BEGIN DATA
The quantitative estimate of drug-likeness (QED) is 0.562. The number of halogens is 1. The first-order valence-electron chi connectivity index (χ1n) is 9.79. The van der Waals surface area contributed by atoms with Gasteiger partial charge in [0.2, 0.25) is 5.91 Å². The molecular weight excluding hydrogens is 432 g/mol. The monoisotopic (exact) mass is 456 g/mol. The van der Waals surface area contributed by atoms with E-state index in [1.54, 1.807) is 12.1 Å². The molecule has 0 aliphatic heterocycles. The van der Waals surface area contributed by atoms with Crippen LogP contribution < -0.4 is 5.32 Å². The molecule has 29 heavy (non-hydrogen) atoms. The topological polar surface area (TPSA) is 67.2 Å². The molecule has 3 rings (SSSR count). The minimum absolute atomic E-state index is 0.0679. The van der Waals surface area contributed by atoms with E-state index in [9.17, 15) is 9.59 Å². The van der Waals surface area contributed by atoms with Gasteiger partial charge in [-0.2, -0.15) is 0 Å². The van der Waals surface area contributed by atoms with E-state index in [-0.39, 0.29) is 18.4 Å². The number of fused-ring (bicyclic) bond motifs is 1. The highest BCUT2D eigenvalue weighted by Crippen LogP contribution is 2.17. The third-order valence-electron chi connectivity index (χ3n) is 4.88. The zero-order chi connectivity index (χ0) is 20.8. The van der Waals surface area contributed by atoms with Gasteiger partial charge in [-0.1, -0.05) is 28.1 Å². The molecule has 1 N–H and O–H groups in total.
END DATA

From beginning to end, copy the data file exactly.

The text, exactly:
The quantitative estimate of drug-likeness (QED) is 0.562. The number of halogens is 1. The first-order valence-electron chi connectivity index (χ1n) is 9.79. The van der Waals surface area contributed by atoms with Gasteiger partial charge in [0.2, 0.25) is 5.91 Å². The molecular weight excluding hydrogens is 432 g/mol. The monoisotopic (exact) mass is 456 g/mol. The van der Waals surface area contributed by atoms with E-state index in [1.54, 1.807) is 12.1 Å². The molecule has 0 aliphatic heterocycles. The van der Waals surface area contributed by atoms with Crippen LogP contribution < -0.4 is 5.32 Å². The molecule has 29 heavy (non-hydrogen) atoms. The topological polar surface area (TPSA) is 67.2 Å². The molecule has 3 rings (SSSR count). The minimum absolute atomic E-state index is 0.0679. The van der Waals surface area contributed by atoms with E-state index in [9.17, 15) is 9.59 Å². The van der Waals surface area contributed by atoms with Gasteiger partial charge in [-0.2, -0.15) is 0 Å². The van der Waals surface area contributed by atoms with E-state index in [-0.39, 0.29) is 18.4 Å². The number of fused-ring (bicyclic) bond motifs is 1. The highest BCUT2D eigenvalue weighted by Crippen LogP contribution is 2.17. The third-order valence-electron chi connectivity index (χ3n) is 4.88. The zero-order chi connectivity index (χ0) is 20.8. The van der Waals surface area contributed by atoms with Gasteiger partial charge in [-0.1, -0.05) is 28.1 Å². The molecule has 1 N–H and O–H groups in total.